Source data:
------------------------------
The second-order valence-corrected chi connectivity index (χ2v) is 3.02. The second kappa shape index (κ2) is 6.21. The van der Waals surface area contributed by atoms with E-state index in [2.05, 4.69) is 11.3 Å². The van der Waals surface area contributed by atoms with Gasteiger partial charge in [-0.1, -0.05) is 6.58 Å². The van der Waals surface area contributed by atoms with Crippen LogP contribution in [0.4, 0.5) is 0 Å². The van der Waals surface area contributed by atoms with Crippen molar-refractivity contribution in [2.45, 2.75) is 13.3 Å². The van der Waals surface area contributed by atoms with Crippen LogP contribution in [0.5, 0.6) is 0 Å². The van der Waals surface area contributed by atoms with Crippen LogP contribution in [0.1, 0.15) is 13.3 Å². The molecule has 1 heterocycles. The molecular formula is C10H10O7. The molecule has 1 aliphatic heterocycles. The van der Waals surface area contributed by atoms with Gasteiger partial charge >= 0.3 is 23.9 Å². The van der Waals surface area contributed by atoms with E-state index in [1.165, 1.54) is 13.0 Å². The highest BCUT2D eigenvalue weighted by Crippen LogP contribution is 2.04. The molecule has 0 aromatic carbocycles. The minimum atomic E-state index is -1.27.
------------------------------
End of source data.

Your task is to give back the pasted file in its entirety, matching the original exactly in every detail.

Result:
The second-order valence-corrected chi connectivity index (χ2v) is 3.02. The second kappa shape index (κ2) is 6.21. The van der Waals surface area contributed by atoms with E-state index in [2.05, 4.69) is 11.3 Å². The van der Waals surface area contributed by atoms with Gasteiger partial charge in [-0.1, -0.05) is 6.58 Å². The van der Waals surface area contributed by atoms with Crippen LogP contribution in [0.4, 0.5) is 0 Å². The van der Waals surface area contributed by atoms with Crippen molar-refractivity contribution in [2.45, 2.75) is 13.3 Å². The van der Waals surface area contributed by atoms with Crippen LogP contribution in [0.5, 0.6) is 0 Å². The van der Waals surface area contributed by atoms with Crippen LogP contribution in [0.1, 0.15) is 13.3 Å². The molecule has 1 heterocycles. The molecular formula is C10H10O7. The molecule has 1 aliphatic heterocycles. The van der Waals surface area contributed by atoms with Gasteiger partial charge >= 0.3 is 23.9 Å². The van der Waals surface area contributed by atoms with E-state index in [1.165, 1.54) is 13.0 Å². The highest BCUT2D eigenvalue weighted by Crippen LogP contribution is 2.04. The molecule has 0 aromatic carbocycles. The minimum atomic E-state index is -1.27.